The last time Marita Brake played Springfield was in 1967, and the location was the Something Else Coffeehouse, located in an old brownstone on the northeast corner of Fourth and Capitol.
That time was a golden age for a generation of Beat-ish poets who trekked cross-country between Greenwich Village and Haight-Ashbury. Bob Dylan and Joan Baez were royalty, and groups such as Peter, Paul and Mary; the Kingston Trio; and the New Christy Minstrels played to enthusiastic audiences.
At the Something Else, a hardy ensemble of regulars — including Marita Brake, then a Sacred Heart senior — belted out the tunes of the day and traded guitar licks in a backroom decorated with a John Updike poem proclaiming, “The scum, once come/Has come for good.”
After graduation, Brake pursued her music career elsewhere and performed all over the country, including the recital auditorium of Carnegie Hall, and opened for such performers as Alison Krauss, John Hartford, Suzy Bogguss, and Béla Fleck. She eventually settled in Bloomington. Her two CDs, Gypsy Moon and The Celtic Rose, and a book may be purchased at her Web site, www.maritabrake.com.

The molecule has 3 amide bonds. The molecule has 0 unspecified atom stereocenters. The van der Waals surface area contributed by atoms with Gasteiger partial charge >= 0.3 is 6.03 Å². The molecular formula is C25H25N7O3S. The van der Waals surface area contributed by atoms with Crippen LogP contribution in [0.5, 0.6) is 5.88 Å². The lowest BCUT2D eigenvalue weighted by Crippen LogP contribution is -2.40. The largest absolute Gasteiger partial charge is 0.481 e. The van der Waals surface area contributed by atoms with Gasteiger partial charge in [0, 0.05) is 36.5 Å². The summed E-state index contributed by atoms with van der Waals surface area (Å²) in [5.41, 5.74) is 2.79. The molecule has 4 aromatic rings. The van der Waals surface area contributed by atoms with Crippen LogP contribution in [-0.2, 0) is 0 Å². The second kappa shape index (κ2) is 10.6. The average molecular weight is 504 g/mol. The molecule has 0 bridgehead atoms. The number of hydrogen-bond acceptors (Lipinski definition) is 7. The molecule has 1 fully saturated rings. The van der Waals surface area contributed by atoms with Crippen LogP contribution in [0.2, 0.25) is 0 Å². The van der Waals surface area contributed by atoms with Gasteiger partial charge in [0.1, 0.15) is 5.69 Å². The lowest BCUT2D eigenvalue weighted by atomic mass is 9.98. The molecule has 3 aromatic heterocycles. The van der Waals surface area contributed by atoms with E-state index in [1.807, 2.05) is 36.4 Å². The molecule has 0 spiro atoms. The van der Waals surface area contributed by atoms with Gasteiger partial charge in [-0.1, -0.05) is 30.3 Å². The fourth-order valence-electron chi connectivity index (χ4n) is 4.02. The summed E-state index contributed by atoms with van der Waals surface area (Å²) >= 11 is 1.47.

Brake’s songs, ranging from Appalachian folk to world-beat gypsy music, will transport you back to 1967. Beneath her patina of practice and polish, she is still the smiling, effervescent fountain of joy she was back then.
Martina Brake performs at 7 p.m. Wednesday, May 18, at Imo’s, 751 S. Durkin Dr.